Wednesday, November 29, 2006

flight IC408

I am trying to do year 6's maths for Friday, so that when Chief Sir comes into the class to observe me teaching I am able to do a reasonable impression of someone who knows what they are talking about. Generally I do not mind looking like an arse in front of the top maths group when they are better at it than me, but on this occasion I have a feeling it might be prudent to look vaguely competant.

It's time zones, and I have the answer book. The first half of the page involved working out what time the prime minister's secretary rings him and where he is. Not peasy, but manageable: I didn't get any wrong, which made me feel rather proud. I am not exactly rubbish at maths, but have spent a considerable amount of time in my life delegating it to others who do not have to go through the pain barrier to work stuff out.

The second part of the page involves looking at four flights all in local time and working out how long they took in total. The answer is 31 hours. Unfortunately I keep getting 28 hours. Three hours out: three lousy hours. Where are they? Did Moscow steal them? Are they tucked under New Delhi? Has Rome hidden them? Beats me. I just tried (in desperation) converting all the times to GMT, and now I'm six hours over. Bugger.

I think my head may be going to explode, and there are two more questions yet.

I have a sudden and rather desperate urge to do the hoovering.

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Tuesday, November 28, 2006

jump back in the alley

1. Being able to see the bedroom floor.
2. Not dying when cutting through the wardrobe wiring. Not even nearly.
3. A mouse with a brick.
4. The forum (bizarrely).
5. 4P being unexpectedly and unusually lovely.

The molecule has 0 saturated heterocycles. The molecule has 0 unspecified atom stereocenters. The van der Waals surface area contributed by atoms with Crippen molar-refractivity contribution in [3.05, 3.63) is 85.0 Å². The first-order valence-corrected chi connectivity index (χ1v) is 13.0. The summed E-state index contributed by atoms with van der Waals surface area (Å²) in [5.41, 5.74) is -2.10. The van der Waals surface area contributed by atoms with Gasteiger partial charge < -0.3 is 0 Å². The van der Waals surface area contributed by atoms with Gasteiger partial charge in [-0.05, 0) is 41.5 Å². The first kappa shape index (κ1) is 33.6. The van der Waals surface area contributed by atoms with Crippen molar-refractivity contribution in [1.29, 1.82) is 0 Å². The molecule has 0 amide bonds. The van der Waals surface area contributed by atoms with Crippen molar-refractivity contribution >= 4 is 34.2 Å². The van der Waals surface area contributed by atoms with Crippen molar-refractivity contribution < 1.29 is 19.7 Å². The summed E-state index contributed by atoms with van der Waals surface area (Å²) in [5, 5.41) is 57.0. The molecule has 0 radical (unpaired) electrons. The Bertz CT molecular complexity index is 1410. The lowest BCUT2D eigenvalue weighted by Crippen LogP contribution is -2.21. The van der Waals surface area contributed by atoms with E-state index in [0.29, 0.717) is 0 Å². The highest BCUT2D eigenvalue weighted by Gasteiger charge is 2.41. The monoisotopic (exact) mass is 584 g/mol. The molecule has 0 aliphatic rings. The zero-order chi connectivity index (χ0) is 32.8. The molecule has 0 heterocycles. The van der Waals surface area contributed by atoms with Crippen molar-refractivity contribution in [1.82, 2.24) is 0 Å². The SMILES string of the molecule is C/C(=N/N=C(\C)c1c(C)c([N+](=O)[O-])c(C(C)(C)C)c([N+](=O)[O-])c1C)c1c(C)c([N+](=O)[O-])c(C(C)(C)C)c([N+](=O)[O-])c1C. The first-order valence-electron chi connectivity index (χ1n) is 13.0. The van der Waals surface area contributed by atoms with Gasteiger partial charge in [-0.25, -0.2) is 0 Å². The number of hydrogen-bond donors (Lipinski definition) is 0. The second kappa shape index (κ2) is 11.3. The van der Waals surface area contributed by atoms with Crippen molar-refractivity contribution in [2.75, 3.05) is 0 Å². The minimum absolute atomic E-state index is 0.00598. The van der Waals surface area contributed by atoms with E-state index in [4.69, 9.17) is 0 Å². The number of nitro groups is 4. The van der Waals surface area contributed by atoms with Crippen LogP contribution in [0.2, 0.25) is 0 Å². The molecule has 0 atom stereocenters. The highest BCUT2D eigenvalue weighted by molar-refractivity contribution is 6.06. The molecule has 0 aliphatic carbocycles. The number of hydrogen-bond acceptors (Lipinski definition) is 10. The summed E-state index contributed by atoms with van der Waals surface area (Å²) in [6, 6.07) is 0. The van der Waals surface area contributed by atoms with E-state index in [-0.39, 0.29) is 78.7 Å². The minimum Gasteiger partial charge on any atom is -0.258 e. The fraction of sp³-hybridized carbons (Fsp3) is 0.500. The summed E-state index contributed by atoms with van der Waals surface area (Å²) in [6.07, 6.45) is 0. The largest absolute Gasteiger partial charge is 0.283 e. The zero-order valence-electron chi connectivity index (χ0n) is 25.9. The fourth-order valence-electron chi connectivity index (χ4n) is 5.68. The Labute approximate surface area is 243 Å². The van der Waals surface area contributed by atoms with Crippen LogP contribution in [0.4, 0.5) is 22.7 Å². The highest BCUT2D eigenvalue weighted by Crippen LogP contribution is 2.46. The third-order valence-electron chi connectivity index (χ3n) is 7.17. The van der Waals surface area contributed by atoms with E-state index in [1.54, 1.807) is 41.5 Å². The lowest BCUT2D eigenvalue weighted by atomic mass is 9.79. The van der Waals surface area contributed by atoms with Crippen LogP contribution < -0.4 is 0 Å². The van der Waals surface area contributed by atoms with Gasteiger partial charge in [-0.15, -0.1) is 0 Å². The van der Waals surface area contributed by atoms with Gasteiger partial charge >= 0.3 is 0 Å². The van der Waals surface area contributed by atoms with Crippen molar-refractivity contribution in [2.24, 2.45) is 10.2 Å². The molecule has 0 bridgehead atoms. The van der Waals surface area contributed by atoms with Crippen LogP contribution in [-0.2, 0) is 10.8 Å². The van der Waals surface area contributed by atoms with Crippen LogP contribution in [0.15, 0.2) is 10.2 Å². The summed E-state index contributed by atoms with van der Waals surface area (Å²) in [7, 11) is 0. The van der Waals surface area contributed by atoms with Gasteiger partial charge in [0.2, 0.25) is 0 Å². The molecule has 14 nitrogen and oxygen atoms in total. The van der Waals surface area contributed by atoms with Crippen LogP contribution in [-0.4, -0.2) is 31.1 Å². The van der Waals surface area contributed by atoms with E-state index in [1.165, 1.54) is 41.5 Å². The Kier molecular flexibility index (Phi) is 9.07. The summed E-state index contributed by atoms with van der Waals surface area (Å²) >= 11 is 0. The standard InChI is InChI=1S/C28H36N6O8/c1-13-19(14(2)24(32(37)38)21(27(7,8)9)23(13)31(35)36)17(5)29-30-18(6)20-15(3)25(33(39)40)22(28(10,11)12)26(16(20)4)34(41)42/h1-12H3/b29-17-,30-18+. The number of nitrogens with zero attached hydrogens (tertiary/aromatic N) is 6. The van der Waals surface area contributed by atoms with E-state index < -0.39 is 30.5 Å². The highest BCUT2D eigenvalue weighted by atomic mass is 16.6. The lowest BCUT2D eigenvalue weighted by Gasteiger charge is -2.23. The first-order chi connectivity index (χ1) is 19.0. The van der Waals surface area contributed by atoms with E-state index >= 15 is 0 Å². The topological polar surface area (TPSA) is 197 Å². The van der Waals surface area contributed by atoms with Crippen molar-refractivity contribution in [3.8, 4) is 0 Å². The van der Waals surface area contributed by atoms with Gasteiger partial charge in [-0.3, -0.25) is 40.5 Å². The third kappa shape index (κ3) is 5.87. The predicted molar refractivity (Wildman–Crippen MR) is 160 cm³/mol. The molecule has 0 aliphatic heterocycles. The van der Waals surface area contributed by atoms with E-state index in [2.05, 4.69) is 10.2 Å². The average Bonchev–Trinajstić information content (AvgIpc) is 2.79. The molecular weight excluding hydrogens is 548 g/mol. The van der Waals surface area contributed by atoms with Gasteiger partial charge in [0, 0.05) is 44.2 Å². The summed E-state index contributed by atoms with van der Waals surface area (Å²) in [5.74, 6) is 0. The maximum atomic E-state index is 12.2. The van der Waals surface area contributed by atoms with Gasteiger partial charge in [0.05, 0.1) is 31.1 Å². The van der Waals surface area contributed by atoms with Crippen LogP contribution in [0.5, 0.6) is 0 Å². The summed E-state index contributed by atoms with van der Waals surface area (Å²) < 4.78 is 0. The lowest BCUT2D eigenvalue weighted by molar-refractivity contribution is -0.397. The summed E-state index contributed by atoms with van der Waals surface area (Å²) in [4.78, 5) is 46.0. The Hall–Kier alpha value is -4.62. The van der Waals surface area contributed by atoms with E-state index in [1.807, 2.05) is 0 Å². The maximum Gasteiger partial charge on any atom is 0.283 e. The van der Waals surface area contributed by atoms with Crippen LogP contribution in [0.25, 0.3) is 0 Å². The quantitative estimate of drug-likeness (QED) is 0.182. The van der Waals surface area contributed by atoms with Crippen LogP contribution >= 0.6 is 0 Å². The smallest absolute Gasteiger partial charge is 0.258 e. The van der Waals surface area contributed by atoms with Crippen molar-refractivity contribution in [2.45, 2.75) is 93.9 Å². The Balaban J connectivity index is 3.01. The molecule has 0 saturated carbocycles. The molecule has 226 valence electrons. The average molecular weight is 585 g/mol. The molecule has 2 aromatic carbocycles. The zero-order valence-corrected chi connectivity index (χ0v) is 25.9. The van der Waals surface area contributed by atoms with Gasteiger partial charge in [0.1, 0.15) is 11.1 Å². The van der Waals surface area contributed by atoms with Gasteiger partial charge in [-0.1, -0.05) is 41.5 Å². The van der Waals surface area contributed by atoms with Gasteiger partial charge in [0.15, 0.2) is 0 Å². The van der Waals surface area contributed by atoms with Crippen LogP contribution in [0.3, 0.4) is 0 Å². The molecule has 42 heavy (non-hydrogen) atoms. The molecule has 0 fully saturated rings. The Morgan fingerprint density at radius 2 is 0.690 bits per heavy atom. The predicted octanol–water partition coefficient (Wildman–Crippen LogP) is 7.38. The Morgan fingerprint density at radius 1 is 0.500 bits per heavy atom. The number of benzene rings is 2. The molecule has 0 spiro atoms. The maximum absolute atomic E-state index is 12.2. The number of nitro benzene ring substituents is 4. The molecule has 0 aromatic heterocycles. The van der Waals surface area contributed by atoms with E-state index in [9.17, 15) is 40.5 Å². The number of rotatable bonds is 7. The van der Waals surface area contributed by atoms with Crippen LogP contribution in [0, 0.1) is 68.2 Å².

6. Sleep.



Saturday, November 25, 2006

cake du jour - chocolate

My mother made a chocolate cake probably every other week. Chocolate cake made from a victoria sponge recipe with cocoa not drinking chocolate in the mix. The buttercream filling included Nescafe (dissolved in water at the bototm of a tupperware cup and poured into the butter and icing sugar - a plum job to make as the bowl required scraping after), and on high days and holidays there might be something involving melted cooking chocolate on the top. It wasn't very rich, it wasn't even very chocolatey, but there is no chocolate cake in the world better than one made by my mother. I remember shortly after I'd left home carrying half a cake back up to London, and putting it under my bed when I finally arrived at my damp bedsit. In the middle of that night I had to get out of bed to eat a slice, sitting on the floor in the dark, wishing I were still at home. From the age of about 10 I gave up requesting a traditional birthday cake of any description and settled for the chocolate. Even now if I remember I still send a request for chocolate cake ahead of me whenever I go home.